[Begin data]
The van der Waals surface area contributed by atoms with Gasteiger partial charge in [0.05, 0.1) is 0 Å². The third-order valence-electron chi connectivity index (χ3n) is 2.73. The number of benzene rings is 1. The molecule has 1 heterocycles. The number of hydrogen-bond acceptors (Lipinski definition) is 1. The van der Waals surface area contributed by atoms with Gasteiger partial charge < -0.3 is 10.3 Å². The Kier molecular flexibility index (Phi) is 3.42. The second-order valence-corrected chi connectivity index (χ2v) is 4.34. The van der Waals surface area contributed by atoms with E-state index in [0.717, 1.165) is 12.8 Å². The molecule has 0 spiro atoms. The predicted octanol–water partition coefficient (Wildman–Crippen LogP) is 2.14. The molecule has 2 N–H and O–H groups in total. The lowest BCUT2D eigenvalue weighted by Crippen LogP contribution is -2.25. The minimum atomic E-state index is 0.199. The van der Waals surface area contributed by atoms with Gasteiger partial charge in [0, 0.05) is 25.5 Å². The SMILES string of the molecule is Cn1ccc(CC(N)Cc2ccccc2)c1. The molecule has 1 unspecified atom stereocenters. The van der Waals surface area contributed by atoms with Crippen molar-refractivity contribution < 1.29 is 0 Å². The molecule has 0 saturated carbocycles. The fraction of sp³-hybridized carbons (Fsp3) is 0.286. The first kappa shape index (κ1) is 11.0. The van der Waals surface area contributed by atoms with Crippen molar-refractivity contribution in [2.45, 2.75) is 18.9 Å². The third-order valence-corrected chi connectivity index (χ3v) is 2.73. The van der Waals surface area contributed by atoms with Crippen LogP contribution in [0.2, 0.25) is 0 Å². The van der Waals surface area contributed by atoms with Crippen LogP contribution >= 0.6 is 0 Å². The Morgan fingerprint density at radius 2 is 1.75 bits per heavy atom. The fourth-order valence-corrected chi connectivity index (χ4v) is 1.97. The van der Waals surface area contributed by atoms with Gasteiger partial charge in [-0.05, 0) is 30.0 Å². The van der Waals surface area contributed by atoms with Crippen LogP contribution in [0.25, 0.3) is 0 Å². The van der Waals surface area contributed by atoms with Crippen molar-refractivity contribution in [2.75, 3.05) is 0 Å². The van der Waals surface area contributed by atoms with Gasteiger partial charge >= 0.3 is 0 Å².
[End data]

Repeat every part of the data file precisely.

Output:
The van der Waals surface area contributed by atoms with Gasteiger partial charge in [0.05, 0.1) is 0 Å². The third-order valence-electron chi connectivity index (χ3n) is 2.73. The number of benzene rings is 1. The molecule has 1 heterocycles. The number of hydrogen-bond acceptors (Lipinski definition) is 1. The van der Waals surface area contributed by atoms with Gasteiger partial charge < -0.3 is 10.3 Å². The Kier molecular flexibility index (Phi) is 3.42. The second-order valence-corrected chi connectivity index (χ2v) is 4.34. The van der Waals surface area contributed by atoms with E-state index in [0.717, 1.165) is 12.8 Å². The molecule has 0 spiro atoms. The predicted octanol–water partition coefficient (Wildman–Crippen LogP) is 2.14. The molecule has 2 N–H and O–H groups in total. The lowest BCUT2D eigenvalue weighted by Crippen LogP contribution is -2.25. The minimum atomic E-state index is 0.199. The van der Waals surface area contributed by atoms with Gasteiger partial charge in [0, 0.05) is 25.5 Å². The SMILES string of the molecule is Cn1ccc(CC(N)Cc2ccccc2)c1. The molecule has 1 unspecified atom stereocenters. The van der Waals surface area contributed by atoms with Crippen molar-refractivity contribution < 1.29 is 0 Å². The molecule has 0 saturated carbocycles. The fraction of sp³-hybridized carbons (Fsp3) is 0.286. The first kappa shape index (κ1) is 11.0. The van der Waals surface area contributed by atoms with Crippen molar-refractivity contribution in [2.45, 2.75) is 18.9 Å². The third-order valence-corrected chi connectivity index (χ3v) is 2.73. The van der Waals surface area contributed by atoms with Crippen LogP contribution in [0.2, 0.25) is 0 Å². The van der Waals surface area contributed by atoms with Crippen LogP contribution >= 0.6 is 0 Å². The Morgan fingerprint density at radius 2 is 1.75 bits per heavy atom. The fourth-order valence-corrected chi connectivity index (χ4v) is 1.97. The van der Waals surface area contributed by atoms with Gasteiger partial charge in [-0.05, 0) is 30.0 Å². The van der Waals surface area contributed by atoms with Crippen LogP contribution in [0.25, 0.3) is 0 Å². The van der Waals surface area contributed by atoms with Crippen molar-refractivity contribution in [2.75, 3.05) is 0 Å². The van der Waals surface area contributed by atoms with Gasteiger partial charge >= 0.3 is 0 Å².